I was trained as an aquatic ecologist and had the privilege of spending my 20s and early 30s outside for five months of the year, studying the aquatic ecosystems of freshwater lakes and rivers. I lived in field stations, sat in boats and canoes, collected water samples, did research in the lab, and wrote papers in the winter. It was an unbelievably marvelous life.
These days you aren't likely to see me sitting in a boat, but I still use my background in science. My time on the water and in the lab taught me that diverse ecosystems are more resilient, that decisions should be based on evidence, and that looking for patterns and making connections can help us create more positive, functioning systems.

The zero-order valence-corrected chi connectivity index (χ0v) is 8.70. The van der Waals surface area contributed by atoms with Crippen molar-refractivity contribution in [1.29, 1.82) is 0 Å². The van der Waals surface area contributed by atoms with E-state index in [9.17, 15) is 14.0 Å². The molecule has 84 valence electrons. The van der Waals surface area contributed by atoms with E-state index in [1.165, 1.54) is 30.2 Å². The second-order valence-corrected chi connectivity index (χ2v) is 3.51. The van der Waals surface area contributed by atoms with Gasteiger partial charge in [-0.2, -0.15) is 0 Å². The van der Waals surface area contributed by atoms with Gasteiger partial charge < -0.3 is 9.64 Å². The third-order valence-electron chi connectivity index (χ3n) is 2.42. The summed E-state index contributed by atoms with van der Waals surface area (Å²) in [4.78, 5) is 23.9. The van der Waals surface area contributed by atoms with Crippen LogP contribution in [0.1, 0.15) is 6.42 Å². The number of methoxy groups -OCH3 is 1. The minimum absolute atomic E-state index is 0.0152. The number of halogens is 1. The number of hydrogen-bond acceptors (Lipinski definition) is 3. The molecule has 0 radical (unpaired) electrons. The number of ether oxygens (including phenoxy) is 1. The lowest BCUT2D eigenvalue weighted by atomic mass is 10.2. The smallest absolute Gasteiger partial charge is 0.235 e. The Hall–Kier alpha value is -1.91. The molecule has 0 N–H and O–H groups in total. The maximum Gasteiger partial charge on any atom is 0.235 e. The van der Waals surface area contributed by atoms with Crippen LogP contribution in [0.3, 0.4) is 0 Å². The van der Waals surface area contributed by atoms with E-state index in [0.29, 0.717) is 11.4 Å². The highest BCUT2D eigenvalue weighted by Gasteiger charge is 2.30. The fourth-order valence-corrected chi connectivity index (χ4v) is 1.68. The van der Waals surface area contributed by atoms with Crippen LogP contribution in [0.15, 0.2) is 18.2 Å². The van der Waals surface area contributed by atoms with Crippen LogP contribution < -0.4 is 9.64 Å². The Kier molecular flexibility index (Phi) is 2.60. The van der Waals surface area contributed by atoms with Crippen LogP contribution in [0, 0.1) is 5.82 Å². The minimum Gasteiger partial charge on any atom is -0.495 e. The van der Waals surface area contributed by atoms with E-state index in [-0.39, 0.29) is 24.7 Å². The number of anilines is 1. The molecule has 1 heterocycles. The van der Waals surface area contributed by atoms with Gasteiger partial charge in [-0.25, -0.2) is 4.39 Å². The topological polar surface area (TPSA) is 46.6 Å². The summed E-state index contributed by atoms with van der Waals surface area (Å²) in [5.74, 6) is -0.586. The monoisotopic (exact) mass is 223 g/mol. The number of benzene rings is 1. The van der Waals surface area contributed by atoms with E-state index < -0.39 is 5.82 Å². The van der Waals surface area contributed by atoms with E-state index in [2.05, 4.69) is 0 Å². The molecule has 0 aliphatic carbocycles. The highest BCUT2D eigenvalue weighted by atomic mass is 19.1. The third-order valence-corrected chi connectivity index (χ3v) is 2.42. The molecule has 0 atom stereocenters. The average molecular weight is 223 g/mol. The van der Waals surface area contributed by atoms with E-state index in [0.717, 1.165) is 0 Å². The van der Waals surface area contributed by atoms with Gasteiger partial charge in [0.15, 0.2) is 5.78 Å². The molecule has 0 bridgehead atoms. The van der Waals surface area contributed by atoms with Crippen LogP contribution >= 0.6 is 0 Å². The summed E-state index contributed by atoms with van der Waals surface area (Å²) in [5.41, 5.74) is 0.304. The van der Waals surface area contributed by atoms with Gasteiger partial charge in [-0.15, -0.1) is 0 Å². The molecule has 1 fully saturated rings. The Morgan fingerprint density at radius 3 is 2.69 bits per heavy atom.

— Dr. Annette Trimbee, President and Vice-Chancellor of MacEwan University
An accomplished academic, Dr. Trimbee holds a PhD (Ecology) from McMaster University, an MSc (Botany) from the University of Manitoba and was a postdoctoral fellow (Zoology) at the University of Alberta.
Celebrating the International Day of Women and Girls in Science
MacEwan University recognizes the many students, staff and faculty members who contribute to research and teaching in the fields of science, technology, engineering, mathematics and health care.
We acknowledge that the land on which we gather in Treaty Six Territory is the traditional gathering place for many Indigenous people. We honour and respect the history, languages, ceremonies and culture of the First Nations, Métis and Inuit who call this territory home.